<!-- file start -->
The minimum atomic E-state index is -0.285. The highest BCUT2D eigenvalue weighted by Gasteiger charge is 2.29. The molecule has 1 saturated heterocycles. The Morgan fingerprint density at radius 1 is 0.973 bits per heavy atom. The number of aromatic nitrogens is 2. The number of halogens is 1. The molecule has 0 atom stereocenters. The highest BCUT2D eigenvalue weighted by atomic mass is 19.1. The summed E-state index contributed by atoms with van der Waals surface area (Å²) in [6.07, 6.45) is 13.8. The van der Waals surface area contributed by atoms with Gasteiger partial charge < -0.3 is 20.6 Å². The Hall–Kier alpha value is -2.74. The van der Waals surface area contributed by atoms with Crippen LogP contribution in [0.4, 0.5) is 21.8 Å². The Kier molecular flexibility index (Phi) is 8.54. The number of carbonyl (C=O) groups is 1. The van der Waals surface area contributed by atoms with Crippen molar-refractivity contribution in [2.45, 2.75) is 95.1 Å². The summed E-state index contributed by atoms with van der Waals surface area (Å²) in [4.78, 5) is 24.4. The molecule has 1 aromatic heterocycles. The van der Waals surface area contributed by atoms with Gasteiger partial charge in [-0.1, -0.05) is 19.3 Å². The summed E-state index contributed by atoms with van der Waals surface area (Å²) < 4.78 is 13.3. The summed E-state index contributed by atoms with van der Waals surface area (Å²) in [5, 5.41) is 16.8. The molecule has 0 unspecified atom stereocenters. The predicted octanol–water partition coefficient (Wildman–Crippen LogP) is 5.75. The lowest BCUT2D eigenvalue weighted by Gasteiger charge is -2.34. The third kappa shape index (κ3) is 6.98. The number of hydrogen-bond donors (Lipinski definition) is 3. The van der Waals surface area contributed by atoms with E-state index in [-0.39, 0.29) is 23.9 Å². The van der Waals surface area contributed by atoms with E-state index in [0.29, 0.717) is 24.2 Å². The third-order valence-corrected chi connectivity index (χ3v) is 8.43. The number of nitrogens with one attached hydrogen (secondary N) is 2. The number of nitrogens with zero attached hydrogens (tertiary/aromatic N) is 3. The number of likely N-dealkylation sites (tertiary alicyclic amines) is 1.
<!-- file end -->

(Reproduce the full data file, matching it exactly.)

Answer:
The minimum atomic E-state index is -0.285. The highest BCUT2D eigenvalue weighted by Gasteiger charge is 2.29. The molecule has 1 saturated heterocycles. The Morgan fingerprint density at radius 1 is 0.973 bits per heavy atom. The number of aromatic nitrogens is 2. The number of halogens is 1. The molecule has 0 atom stereocenters. The highest BCUT2D eigenvalue weighted by atomic mass is 19.1. The summed E-state index contributed by atoms with van der Waals surface area (Å²) in [6.07, 6.45) is 13.8. The van der Waals surface area contributed by atoms with Gasteiger partial charge < -0.3 is 20.6 Å². The Hall–Kier alpha value is -2.74. The van der Waals surface area contributed by atoms with Crippen LogP contribution in [0.4, 0.5) is 21.8 Å². The Kier molecular flexibility index (Phi) is 8.54. The number of carbonyl (C=O) groups is 1. The van der Waals surface area contributed by atoms with Crippen molar-refractivity contribution in [2.45, 2.75) is 95.1 Å². The summed E-state index contributed by atoms with van der Waals surface area (Å²) in [4.78, 5) is 24.4. The molecule has 1 aromatic heterocycles. The van der Waals surface area contributed by atoms with Gasteiger partial charge in [-0.1, -0.05) is 19.3 Å². The summed E-state index contributed by atoms with van der Waals surface area (Å²) < 4.78 is 13.3. The summed E-state index contributed by atoms with van der Waals surface area (Å²) in [5, 5.41) is 16.8. The molecule has 0 unspecified atom stereocenters. The predicted octanol–water partition coefficient (Wildman–Crippen LogP) is 5.75. The lowest BCUT2D eigenvalue weighted by Gasteiger charge is -2.34. The third kappa shape index (κ3) is 6.98. The number of hydrogen-bond donors (Lipinski definition) is 3. The van der Waals surface area contributed by atoms with E-state index in [-0.39, 0.29) is 23.9 Å². The van der Waals surface area contributed by atoms with E-state index in [0.29, 0.717) is 24.2 Å². The third-order valence-corrected chi connectivity index (χ3v) is 8.43. The number of nitrogens with one attached hydrogen (secondary N) is 2. The number of nitrogens with zero attached hydrogens (tertiary/aromatic N) is 3. The number of likely N-dealkylation sites (tertiary alicyclic amines) is 1.